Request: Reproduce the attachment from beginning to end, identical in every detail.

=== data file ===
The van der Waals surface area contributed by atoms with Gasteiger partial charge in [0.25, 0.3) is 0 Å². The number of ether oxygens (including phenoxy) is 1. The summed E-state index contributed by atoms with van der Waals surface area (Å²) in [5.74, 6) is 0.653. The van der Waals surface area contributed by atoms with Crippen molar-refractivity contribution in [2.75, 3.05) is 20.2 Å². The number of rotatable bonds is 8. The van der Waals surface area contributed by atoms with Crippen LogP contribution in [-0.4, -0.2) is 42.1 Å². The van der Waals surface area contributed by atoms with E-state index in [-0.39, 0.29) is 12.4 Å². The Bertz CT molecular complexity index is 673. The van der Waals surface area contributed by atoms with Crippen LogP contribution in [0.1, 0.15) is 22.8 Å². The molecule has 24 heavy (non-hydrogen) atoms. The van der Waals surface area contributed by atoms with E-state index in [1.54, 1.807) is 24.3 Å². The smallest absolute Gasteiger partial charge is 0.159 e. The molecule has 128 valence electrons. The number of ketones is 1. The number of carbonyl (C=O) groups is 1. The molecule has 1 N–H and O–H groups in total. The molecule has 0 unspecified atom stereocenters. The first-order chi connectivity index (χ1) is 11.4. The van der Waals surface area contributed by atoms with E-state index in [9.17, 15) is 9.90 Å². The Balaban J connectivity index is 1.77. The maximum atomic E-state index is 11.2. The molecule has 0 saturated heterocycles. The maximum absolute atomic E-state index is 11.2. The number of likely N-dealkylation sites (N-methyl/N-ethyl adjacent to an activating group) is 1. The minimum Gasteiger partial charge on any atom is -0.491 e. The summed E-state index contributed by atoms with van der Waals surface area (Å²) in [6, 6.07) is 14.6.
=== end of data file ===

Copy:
The van der Waals surface area contributed by atoms with Gasteiger partial charge in [0.25, 0.3) is 0 Å². The number of ether oxygens (including phenoxy) is 1. The summed E-state index contributed by atoms with van der Waals surface area (Å²) in [5.74, 6) is 0.653. The van der Waals surface area contributed by atoms with Crippen molar-refractivity contribution in [2.75, 3.05) is 20.2 Å². The number of rotatable bonds is 8. The van der Waals surface area contributed by atoms with Crippen LogP contribution in [-0.4, -0.2) is 42.1 Å². The van der Waals surface area contributed by atoms with E-state index in [-0.39, 0.29) is 12.4 Å². The Bertz CT molecular complexity index is 673. The van der Waals surface area contributed by atoms with Crippen LogP contribution in [0.1, 0.15) is 22.8 Å². The molecule has 24 heavy (non-hydrogen) atoms. The van der Waals surface area contributed by atoms with E-state index in [1.54, 1.807) is 24.3 Å². The smallest absolute Gasteiger partial charge is 0.159 e. The molecule has 128 valence electrons. The number of ketones is 1. The number of carbonyl (C=O) groups is 1. The molecule has 1 N–H and O–H groups in total. The molecule has 0 unspecified atom stereocenters. The first-order chi connectivity index (χ1) is 11.4. The van der Waals surface area contributed by atoms with E-state index in [9.17, 15) is 9.90 Å². The Balaban J connectivity index is 1.77. The maximum atomic E-state index is 11.2. The molecule has 0 saturated heterocycles. The maximum absolute atomic E-state index is 11.2. The number of likely N-dealkylation sites (N-methyl/N-ethyl adjacent to an activating group) is 1. The minimum Gasteiger partial charge on any atom is -0.491 e. The summed E-state index contributed by atoms with van der Waals surface area (Å²) in [6, 6.07) is 14.6.